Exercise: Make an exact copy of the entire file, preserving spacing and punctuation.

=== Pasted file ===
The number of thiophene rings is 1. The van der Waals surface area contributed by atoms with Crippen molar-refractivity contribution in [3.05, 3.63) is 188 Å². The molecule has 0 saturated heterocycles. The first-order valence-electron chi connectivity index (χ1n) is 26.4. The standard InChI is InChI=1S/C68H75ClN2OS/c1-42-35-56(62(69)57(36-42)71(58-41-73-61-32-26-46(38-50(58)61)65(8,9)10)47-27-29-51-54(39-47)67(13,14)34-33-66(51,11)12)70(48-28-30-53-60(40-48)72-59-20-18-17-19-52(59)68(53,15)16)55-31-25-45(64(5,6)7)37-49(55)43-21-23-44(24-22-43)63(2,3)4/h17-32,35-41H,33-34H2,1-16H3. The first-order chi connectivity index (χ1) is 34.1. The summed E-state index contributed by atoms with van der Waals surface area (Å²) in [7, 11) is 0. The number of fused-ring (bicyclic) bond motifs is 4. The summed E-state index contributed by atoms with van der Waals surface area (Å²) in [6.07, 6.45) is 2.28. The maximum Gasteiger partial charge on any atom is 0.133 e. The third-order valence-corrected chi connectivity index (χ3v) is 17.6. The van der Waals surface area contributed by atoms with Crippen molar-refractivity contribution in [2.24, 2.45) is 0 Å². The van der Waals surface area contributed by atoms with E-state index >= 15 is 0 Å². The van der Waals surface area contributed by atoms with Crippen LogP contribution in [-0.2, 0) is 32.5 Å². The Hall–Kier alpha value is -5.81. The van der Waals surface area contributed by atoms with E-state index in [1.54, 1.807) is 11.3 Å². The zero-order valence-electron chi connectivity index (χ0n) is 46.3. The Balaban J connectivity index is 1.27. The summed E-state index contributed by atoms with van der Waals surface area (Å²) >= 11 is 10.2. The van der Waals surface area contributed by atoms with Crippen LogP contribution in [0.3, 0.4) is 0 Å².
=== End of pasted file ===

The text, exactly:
The number of thiophene rings is 1. The van der Waals surface area contributed by atoms with Crippen molar-refractivity contribution in [3.05, 3.63) is 188 Å². The molecule has 0 saturated heterocycles. The first-order valence-electron chi connectivity index (χ1n) is 26.4. The standard InChI is InChI=1S/C68H75ClN2OS/c1-42-35-56(62(69)57(36-42)71(58-41-73-61-32-26-46(38-50(58)61)65(8,9)10)47-27-29-51-54(39-47)67(13,14)34-33-66(51,11)12)70(48-28-30-53-60(40-48)72-59-20-18-17-19-52(59)68(53,15)16)55-31-25-45(64(5,6)7)37-49(55)43-21-23-44(24-22-43)63(2,3)4/h17-32,35-41H,33-34H2,1-16H3. The first-order chi connectivity index (χ1) is 34.1. The summed E-state index contributed by atoms with van der Waals surface area (Å²) in [7, 11) is 0. The number of fused-ring (bicyclic) bond motifs is 4. The summed E-state index contributed by atoms with van der Waals surface area (Å²) in [6.07, 6.45) is 2.28. The maximum Gasteiger partial charge on any atom is 0.133 e. The third-order valence-corrected chi connectivity index (χ3v) is 17.6. The van der Waals surface area contributed by atoms with Crippen molar-refractivity contribution in [2.24, 2.45) is 0 Å². The van der Waals surface area contributed by atoms with E-state index >= 15 is 0 Å². The van der Waals surface area contributed by atoms with Crippen LogP contribution in [-0.2, 0) is 32.5 Å². The Hall–Kier alpha value is -5.81. The van der Waals surface area contributed by atoms with E-state index in [1.54, 1.807) is 11.3 Å². The zero-order valence-electron chi connectivity index (χ0n) is 46.3. The Balaban J connectivity index is 1.27. The summed E-state index contributed by atoms with van der Waals surface area (Å²) >= 11 is 10.2. The van der Waals surface area contributed by atoms with Crippen LogP contribution in [0.3, 0.4) is 0 Å².